Executive Director of NCSL, stopped by our booth for a visit. We
told him of our desire to have an issue forum/session concerning
land value taxation at the 2011 NCSL Legislative Summit in San
Antonio, Texas. I told him we have highly trained experts on the
issue that are very willing to present a forum/session and dialog
with the legislators. He asked us to send letters outlining what
would be presented at the forum/session and who would be the
presenters. Of course, this information is being forwarded to Joshua
Vincent, President and Executive Director of the Center for the
Study of Economics.
TO and FROM Louisville, Kentucky along I-64 in Indiana is filled
with interesting attractions. On the way to Louisville I stopped at
Lincoln Boyhood National Memorial where Lincoln grew to manhood and
where his mother and sister died. His mother and many other pioneers
died from unsuspecting drinking milk from cows that ate the toxic
snakeroot weed. My neighbor has some of this innocent looking white
weed in his yard. The memorial also has a bronze casting in the
shape of Lincoln's historic cabin sill and hearth. Santa Claus
village and amusement park was near by but I did not stop there.
Next I went to see the Monastery Immaculate Conception in Ferdinand,
Indiana. At one time over 500 Sisters of St. Benedict or Women of
the Rule were taught and practiced their faith. The church is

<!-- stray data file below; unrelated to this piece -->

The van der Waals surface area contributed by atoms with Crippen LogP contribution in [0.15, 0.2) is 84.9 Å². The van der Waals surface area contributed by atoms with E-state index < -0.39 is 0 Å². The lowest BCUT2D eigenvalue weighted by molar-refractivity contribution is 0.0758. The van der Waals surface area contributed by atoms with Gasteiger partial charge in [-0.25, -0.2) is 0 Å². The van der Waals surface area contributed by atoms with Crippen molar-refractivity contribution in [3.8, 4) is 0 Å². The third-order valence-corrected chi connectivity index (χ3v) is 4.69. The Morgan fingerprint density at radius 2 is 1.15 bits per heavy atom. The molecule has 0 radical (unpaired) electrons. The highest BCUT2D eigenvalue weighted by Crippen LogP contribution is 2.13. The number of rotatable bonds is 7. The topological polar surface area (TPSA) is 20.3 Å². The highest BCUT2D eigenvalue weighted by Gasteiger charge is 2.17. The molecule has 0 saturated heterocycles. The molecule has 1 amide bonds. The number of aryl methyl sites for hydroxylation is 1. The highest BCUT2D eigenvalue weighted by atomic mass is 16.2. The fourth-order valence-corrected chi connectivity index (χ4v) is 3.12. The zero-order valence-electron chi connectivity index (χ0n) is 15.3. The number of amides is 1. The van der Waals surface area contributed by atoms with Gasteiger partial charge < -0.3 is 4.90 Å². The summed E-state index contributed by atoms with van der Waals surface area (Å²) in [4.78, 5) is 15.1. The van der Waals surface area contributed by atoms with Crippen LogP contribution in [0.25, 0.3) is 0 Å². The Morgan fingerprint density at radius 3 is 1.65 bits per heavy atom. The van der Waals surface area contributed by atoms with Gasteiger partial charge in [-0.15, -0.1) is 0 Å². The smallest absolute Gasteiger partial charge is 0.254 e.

awe-inspiring, huge and breathtakingly beautiful. I spent a night at
Corydon, Indiana and the next morning visited the Battle of Corydon
Memorial Park, the one and only Civil War battle fought in Indiana.
It was the start of Confederate General John Hunt Morgan's 46 day,
1,000 mile cavalry raid in the North and ending in New Lisbon, Ohio.
It was easy for Morgan to win the Battle of Corydon with 2,400
Confederates to 450 Union soldiers. While in Louisville I visited
the Cathedral of the Assumption. It is huge and beautiful and the
third oldest Catholic Cathedral in the United States. The ceiling is
covered with over 8,000 six pointed stars of 24-karat gold leaf.
Above the altar is a stunning fresco of the Assumed Virgin. You must
walk to the altar and look up at the vaulted ceiling to see Mary's
assumption into heaven. On the way home I stopped to see the Saint
Meinrad Archabbey, the home of about 100 Benedictine monks who live
by the Rule of St. Benedict....pray and work. The church is huge and
the grounds are well manicured. If you visit be sure to go behind
the organ to see the Blessed Sacrament Chapel and another view of
the powerful painting of showing Christ holding the book of life and
the words "I Am Life". The abbey is supported by guest
retreats, Abbey Press, Abbey Soaps and Abbey Caskets.
Next year the NCSL summit will be in San Antonio, Texas August 8
to 11, 2011. At the booth selection meeting PREC was number 35 and
we selected Booth 307 near the front entrance of the convention
center. NCSL and Texas are expecting a bigger summit in 2011. They
are expect at least 6,000 people to attend and over 300 exhibitors.
Don and I work free and pay for travel, lodging and meals to and
from the summit. PREC pays for the cost of the 10x10 booth and
required booth furnishings. PREC is a very small Georgist group that
needs support if we are to continue our outreach project of meeting
and providing state legislatures with Georgist information. Please
help us continue this important project. Send donations to PREC,
6228 Pershing Ave., St. Louis, MO 63130. Thank you.
In a postscript, Al Katzenberger emailed that Don
Killoren wrote a separate piece of literature concerning "Jobs
$$$$ Votes" related to site-value taxation that they passed out
at the NCSL summit.